Pretty Japanese Celadon, Seiji Porcelain Plate by Miyanaga Tozan 1st

Pretty Japanese Celadon, Seiji Porcelain Plate by Miyanaga Tozan 1st

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Directory: Vintage Arts: Regional Art: Asian: Japanese: Porcelain: Pre 1930: Item # 1304184

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The size of Plate: 10 1/8” Dia x 1 7/8” High. Pretty Japanese Seiji, Celadan Porcelain Plate by 1st Miyanaga Tozan. The price was made by pr4etty Seiji, Celadan porcelain. It came with Tomobako. The cover has Japanese written, “Seiji” (celadan). “Sara”(plate). “Tozan Saku” (Tozan Made). The condition of plate excellent, no chip, no crack and no hairline. A couple of frits as photo showing. Dating from before the war.

Miyanaga Tozan 1st(1868-1941)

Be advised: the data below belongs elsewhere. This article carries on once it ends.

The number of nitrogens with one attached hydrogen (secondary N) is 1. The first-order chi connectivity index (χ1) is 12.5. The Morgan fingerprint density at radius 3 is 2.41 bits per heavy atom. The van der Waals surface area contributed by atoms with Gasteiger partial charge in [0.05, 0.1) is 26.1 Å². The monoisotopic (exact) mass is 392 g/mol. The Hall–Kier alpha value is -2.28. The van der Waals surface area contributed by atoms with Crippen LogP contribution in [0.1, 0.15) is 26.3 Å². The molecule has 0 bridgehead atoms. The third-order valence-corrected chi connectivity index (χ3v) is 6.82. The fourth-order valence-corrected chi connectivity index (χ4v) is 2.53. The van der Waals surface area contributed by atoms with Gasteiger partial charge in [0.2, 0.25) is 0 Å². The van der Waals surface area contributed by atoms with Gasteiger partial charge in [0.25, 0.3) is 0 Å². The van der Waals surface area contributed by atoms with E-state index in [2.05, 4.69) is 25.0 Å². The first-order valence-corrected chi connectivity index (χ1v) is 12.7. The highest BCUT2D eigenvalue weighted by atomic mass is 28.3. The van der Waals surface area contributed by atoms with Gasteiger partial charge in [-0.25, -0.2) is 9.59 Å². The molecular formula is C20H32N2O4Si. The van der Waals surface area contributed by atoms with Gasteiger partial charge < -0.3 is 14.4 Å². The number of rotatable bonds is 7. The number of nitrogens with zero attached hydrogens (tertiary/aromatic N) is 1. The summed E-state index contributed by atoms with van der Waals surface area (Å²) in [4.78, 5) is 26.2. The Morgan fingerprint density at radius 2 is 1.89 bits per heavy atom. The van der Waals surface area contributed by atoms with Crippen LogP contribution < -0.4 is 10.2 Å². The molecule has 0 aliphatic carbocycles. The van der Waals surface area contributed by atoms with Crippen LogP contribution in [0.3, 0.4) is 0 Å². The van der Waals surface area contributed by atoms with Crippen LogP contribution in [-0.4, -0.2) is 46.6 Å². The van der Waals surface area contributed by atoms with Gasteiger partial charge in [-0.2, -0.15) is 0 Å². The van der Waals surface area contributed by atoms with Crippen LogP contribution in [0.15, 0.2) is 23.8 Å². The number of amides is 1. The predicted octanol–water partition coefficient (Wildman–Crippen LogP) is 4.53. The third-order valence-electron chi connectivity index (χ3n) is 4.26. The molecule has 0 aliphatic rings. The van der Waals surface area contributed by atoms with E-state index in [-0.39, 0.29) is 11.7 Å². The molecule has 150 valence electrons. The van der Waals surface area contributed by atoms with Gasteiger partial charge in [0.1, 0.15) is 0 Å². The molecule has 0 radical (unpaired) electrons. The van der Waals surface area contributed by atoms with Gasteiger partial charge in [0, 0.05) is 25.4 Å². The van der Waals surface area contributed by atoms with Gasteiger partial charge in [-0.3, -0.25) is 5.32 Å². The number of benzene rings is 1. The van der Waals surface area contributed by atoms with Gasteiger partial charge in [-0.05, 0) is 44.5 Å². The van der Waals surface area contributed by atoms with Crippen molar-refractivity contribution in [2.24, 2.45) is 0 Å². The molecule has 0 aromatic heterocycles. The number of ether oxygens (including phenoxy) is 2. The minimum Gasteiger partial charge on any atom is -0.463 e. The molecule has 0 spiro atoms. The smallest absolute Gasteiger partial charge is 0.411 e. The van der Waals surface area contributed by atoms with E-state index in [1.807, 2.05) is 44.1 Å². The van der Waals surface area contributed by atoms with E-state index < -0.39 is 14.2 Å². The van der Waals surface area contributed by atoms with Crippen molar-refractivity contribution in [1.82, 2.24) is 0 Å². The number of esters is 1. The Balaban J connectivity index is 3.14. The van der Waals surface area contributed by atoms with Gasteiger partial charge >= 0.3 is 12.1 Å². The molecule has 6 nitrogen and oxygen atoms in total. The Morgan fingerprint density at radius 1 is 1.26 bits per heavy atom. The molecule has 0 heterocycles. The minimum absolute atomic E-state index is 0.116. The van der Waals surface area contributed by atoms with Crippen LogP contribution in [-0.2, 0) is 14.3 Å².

He was born in Kagano Kuni Daiseiji, today's Ishikawa prefecture. His real name was Gotaro. He was unusual for his time having first studied at Tokyo German school. After he finished at the German school in Meiji 18th, 1885, he worked at the German trading company. Later, he entered French school to study French where he recognized the importance of Japanese art. After that he worked in Agriculture and Trade Bureau of the Japanese Goverment. In Meiji 34, 1901, he moved to Kinkozan's factory and he studied with Asai Chu(Japanese painter). He also organized Yutoen with Kinkozan Sobeii VII, Ito Tozan I, Kiyomizu Rokubei V. He married Kinkozan’s daughter but did not take the name of Kinkozan as he lost his wife and her brother succeeded Kinkozan name. Later in Meiji 42nd, 1909, he opened first kiln in Awataguchi, then later moved to Fushimi Fukakusa where he opened his second kiln. He spent most of his productive life as a potter there. He was specially good at Seiji (celadon works). He had a son, Tomoo who became Tozan 2nd, grandson, Rikichi (now Tozan III). He received many awards and entered the Teiten and Bunten exhibitions. He had a one man show at Mitsukoshi department store and many shows around the country. In Showa 4th (1930), he travelled with Ito Tozan and Katori Shushi, Ryumondo Yasutaro and others to Manchuria and Korea and came back to Japan with information about many new techniques. His works were used and accepted in the Imperial household and in Japanese embassies and consulates around the world.